Desal Project Stalled In Court
Save Our Waterfront lawsuit says Cannery Row plant will put the city at risk.
Thursday, February 23, 2006
Community activist Barbara Evans worried that the city of Monterey didn’t do its homework before it approved a desalination plant project on Cannery Row.
The desal plant, if built, will provide drinking water for Ocean View Plaza, a planned 224,000-square-foot development of condos, shops and restaurants. The Local Agency Formation Commission [LAFCO] OKed the plan, which would allow the private developers to form a special district to oversee the desal plant.
So, last week, Evans’ group, called Save Our Waterfront, filed a lawsuit against the city of Monterey, its City Council and LAFCO.
“The deal is unusual and unprecedented. We have a lot of concerns about the project and we don’t feel as if the City has done its homework,” Evans says.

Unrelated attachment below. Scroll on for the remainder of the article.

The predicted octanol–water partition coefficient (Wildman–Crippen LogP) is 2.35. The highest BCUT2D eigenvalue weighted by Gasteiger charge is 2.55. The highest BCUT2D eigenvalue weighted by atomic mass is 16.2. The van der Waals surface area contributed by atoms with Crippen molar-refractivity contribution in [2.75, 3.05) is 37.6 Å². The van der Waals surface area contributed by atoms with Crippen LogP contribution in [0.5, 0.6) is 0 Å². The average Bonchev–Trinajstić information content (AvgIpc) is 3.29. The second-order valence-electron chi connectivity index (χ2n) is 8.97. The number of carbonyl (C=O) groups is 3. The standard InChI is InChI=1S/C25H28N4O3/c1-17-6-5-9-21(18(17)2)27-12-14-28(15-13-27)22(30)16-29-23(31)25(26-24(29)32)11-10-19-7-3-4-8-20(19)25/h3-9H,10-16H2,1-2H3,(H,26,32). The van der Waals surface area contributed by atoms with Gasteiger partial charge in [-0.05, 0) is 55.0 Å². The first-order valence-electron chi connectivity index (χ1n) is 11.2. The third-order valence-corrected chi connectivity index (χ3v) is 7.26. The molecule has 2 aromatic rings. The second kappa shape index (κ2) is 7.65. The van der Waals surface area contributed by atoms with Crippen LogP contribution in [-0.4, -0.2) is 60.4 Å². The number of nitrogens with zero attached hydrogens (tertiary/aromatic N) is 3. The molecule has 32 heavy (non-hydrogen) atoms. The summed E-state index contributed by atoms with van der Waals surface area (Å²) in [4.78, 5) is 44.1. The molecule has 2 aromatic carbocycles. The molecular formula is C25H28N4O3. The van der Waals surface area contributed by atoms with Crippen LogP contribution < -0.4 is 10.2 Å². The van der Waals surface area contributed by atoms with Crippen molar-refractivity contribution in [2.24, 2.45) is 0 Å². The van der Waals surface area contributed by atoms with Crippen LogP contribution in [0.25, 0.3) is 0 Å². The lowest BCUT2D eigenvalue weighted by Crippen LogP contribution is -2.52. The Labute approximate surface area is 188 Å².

Evans says that a community services district must demonstrate that it’s financially responsible. She claims neither the City nor LAFCO have completed an investigation into the plaza’s developer’s history or finances.
“We need a financial feasibility analysis to see if they’ve ever even constructed a desal plant, and to indemnify lawsuits against the city in case the plan fails,” Evans says. “It puts our city budget at risk. What if they leave a half-completed project?”
Monterey Assistant City Manager Fred Cohn counters that there are a lot of mechanisms in place to make sure that the City and the community service district are not left holding the bag. In addition, he says, the City is “very familiar” with the developers.
“We’re very comfortable with their ability to turn this project into reality,” Cohn says. “Plus, a small package desal plant is not rocket science. There’s one at the Aquarium.”
Jacqui Zischke, an attorney with Lombardo and Gilles, the firm representing Ocean View Plaza developers, did not return phone calls by press time.